Peru – A Land of Adventures
Peru is the home of ancient cultures spanning from the Norte Chico civilization in Caral (one of the oldest in the world dating to 3200 BC) to the Inca Empire, the largest state in pre-Columbian America. The Nazca Desert in the South is covered by hundreds of ancient geoglyphs, the purpose and origin of which remain a mystery to this day.- Spain conquered the region in the 16th century and established a Viceroyalty with Lima as the capital. Spain continued to rule the country until Peru formally proclaimed independence in 1821, a date which marked the end of colonial times.
Lima The Capital
A visit to Peru begins with Lima, one of the largest cities in South America. This bustling capital is home to the Museo Larco with it’s collection of pre Columbian art, and also the Museo de la Nacion, which traces the anthropological history of Peru. Travelers can enjoy the cosmopolitan Miraflores and San Isidro districts of the city, as well as the magnificent Cathedral of Lima and San Francisco Convent.
Cusco and Machu Picchu
Breathtaking, both literally and figuratively, is the best way to describe the UNESCO world heritage town of Cusco. And there are other amazing sites to see in the vicinity, including Sacsayhuaman and Ollantaytambo. Time to rest is usually needed when you arrive Cusco in order to accustom your body to the 11,000 feet altitude. Machu Picchu, however, is somewhat more comfortable at an altitude of 8,000 feet.
Machu Picchu is considered one of the seven New Wonders of the World.
It means Old Mountain, and its name is derived from the location of the Inca citadel. According to historians, the architectural complex was built in the 15th century by the Inca Pachacutec. Machu Picchu was linked to the entire Inca Empire via the Qhapaq Nan, the most famous of the many roads built by the Incas. The citadel is divided into two areas: the agricultural area consisting of terracing and the urban section serving administrative purposes.
A traveler can access Machu Picchu for a full day excursion leaving Cusco by train in the morning and going to Aguas Calientes. After taking the shuttle bus up to the site, you will spend a few hours exploring the ruins and admiring the amazing architecture and dramatic scenery. Then you will return down to the station to take the train back to Cusco in the afternoon.
Adventurous travelers can spend the night in nearby Aguas Calientes, which offers a large selection of hotels and lodges. There is also a deluxe hotel with a few rooms actually up at the site itself, which would enable you to enjoy a very quiet visit without the crowds. For hikers the trails down to Machu Picchu will provide the experience of a lifetime (especially for your knees!). There are many hiking options available, ranging from one day to nine days. All require professional guides and because of heavy demand the number of permits each year is limited. Arrangements should be planned long ahead of time, especially in peak season when permits could be sold out. Given the altitude and uneven terrain hiking can be quite a challenge, but to many it is well worth it!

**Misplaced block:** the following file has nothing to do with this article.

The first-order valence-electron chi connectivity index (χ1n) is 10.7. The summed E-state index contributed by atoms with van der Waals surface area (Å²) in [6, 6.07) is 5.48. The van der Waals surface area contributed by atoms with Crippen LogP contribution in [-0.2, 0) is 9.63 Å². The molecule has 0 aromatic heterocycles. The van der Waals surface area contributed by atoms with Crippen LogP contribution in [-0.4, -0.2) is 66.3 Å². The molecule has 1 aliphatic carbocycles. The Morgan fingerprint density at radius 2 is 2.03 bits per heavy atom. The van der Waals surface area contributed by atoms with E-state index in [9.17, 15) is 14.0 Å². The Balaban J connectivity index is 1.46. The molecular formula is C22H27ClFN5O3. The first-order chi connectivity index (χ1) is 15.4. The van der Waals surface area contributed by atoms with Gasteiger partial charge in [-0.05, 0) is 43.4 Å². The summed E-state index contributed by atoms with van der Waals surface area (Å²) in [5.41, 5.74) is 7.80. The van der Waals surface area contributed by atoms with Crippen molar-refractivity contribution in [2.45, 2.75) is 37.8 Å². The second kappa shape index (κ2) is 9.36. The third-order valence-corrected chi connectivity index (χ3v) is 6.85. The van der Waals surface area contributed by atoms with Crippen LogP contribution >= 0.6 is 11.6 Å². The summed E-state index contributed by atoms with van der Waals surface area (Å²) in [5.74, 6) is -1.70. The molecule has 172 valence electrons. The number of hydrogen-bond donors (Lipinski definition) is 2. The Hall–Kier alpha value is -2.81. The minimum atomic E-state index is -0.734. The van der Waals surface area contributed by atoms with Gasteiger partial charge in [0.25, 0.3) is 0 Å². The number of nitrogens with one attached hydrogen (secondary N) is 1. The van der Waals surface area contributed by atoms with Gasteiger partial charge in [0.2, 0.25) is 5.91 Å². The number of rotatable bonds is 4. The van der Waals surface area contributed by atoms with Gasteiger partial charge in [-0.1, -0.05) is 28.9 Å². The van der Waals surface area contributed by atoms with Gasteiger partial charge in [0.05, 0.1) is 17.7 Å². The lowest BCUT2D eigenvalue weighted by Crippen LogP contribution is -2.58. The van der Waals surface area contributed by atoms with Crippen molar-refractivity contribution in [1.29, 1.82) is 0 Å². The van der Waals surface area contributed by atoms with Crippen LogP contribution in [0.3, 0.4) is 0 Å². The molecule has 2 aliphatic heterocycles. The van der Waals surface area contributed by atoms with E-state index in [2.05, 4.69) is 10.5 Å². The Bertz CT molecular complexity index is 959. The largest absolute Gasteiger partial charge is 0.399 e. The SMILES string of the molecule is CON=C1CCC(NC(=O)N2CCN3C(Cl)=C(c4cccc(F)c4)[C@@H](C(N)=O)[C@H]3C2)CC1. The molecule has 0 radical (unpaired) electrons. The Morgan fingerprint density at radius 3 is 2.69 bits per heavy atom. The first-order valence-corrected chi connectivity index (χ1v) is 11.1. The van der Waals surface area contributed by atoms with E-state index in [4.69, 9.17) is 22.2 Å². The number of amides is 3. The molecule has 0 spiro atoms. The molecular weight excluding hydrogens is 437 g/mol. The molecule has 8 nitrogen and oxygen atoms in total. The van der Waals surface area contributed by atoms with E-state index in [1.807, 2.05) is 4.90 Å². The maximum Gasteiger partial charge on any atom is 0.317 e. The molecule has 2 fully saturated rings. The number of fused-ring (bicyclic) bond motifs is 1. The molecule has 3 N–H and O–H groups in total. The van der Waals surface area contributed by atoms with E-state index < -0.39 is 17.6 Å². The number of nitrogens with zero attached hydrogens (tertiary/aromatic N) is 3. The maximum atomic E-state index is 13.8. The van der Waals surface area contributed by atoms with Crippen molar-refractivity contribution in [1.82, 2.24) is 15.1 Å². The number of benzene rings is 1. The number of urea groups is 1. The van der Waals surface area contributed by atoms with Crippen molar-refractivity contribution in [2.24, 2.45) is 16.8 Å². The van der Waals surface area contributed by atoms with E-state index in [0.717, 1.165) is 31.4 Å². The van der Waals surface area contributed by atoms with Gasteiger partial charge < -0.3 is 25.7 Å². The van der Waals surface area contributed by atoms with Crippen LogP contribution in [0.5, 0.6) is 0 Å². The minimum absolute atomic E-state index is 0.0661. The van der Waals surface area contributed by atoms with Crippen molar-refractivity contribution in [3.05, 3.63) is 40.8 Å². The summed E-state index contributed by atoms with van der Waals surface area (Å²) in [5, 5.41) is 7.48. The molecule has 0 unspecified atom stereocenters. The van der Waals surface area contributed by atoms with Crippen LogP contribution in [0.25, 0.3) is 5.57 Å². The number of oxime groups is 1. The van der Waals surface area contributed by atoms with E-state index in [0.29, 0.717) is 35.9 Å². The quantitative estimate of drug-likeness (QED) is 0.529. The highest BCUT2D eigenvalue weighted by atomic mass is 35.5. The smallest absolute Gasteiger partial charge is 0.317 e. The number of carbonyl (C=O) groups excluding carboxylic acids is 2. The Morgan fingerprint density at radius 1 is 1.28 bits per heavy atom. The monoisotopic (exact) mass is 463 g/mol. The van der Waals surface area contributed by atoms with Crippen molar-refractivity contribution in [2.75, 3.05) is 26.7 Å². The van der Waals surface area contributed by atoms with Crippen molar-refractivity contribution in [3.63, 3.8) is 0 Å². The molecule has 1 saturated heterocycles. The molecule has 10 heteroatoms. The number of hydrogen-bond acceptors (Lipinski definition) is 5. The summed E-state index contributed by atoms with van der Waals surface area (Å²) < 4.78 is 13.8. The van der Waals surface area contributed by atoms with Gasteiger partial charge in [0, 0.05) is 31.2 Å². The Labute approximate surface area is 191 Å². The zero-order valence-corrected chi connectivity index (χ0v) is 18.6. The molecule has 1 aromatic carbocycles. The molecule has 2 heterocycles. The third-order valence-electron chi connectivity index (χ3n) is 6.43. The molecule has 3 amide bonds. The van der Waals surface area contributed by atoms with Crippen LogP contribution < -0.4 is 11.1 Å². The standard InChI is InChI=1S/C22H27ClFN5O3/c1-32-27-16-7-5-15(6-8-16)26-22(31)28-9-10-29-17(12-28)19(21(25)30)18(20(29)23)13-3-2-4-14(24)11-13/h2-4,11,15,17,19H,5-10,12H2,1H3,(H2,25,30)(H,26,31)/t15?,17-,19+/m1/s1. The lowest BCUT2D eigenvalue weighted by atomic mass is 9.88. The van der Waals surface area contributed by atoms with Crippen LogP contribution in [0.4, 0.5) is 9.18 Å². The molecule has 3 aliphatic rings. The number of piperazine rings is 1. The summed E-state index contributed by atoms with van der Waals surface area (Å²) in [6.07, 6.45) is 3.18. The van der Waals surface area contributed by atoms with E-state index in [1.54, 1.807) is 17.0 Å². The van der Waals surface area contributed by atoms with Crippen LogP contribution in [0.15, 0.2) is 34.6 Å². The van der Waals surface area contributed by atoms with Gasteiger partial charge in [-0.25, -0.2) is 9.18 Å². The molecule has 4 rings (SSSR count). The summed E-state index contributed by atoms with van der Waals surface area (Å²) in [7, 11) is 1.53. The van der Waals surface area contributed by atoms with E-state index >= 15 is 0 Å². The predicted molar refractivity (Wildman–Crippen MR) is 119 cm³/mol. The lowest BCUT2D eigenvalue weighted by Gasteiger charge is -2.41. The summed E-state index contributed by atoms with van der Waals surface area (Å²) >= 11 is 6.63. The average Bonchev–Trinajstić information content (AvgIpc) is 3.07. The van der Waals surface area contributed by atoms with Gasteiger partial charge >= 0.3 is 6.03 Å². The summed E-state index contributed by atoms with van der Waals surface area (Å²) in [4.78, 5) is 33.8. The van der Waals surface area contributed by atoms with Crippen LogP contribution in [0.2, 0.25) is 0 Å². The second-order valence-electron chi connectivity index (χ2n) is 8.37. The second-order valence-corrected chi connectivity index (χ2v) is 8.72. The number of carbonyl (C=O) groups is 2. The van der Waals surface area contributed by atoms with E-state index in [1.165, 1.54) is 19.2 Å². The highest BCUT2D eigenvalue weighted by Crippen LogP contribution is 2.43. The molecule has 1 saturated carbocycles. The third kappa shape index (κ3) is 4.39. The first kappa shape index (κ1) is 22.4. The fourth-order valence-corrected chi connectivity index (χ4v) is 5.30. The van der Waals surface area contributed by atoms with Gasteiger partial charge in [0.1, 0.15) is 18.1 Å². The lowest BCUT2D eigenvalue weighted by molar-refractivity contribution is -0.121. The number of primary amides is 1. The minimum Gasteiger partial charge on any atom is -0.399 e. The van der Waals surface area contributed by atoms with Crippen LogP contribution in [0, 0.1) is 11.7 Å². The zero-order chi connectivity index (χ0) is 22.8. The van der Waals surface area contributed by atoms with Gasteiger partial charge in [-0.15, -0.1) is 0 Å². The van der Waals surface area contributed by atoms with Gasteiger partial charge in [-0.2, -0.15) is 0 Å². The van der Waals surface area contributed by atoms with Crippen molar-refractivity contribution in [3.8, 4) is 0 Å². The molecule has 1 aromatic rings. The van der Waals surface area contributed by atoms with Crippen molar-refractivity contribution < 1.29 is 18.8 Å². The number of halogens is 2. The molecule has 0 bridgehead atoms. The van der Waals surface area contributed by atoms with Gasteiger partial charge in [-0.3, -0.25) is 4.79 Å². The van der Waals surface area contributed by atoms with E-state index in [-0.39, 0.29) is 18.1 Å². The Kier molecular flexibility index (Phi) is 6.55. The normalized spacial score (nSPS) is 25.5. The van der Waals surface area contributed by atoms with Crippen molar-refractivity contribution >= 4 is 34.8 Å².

The Andes to Lake Titicaca and Arequipa
An interesting way to extend your stay in Peru is by traveling through the mountains to Puno, Lake Titicaca, and Arequipa (White City).
Puno – While it is possible to fly from Cusco to Puno, the most scenic and interesting option is crossing the mountains by bus, stopping along the way to see the glaciers and local merchants selling wares along the road. You will visit the Wiracocha temple in the town of Raqchi, and also in Andahuaylillas stop in to see “The Sistine Chapel of Peru”.
From Puno, one can take a tour on Lake Titicaca and visit the floating islands of the Uros Indians and visit Sillustani, the pre-Inca cemetery on the shores of Lake Umayo. There are tombs built above ground in tower like structures called chullpas. The tombs are vestiges of the Qulla people.
Arequipa is nestled between the coast and the southern highlands. Peru’s ashlar (white stone) city is a UNESCO World Heritage Site, which combines colonial period architecture with beautiful countryside vistas. Small traditional villages, snow capped mountains, volcanoes such as the Misti, deep canyons (Cotahuasi and Colca), small coves, and beaches all add to the magic of the region.
The Amazon Basin and the Rainforest
In order to visit this area, travelers have many choices and must travel by plane. From Puerto Maldonado, a boat transfer will take you to the ecotourism lodge Posada Amazonas. Another choice is to go to Manu National Park where boats run along the Manu River, passing dense Amazonian jungle that is home to jaguars, black caimans and spider monkeys. Iquitos is the largest city of the Amazon Region with nearly 400 000 inhabitants. Its period architecture from the turn of the 20th century is a reflection of the prosperity enjoyed during the boom years of rubber production.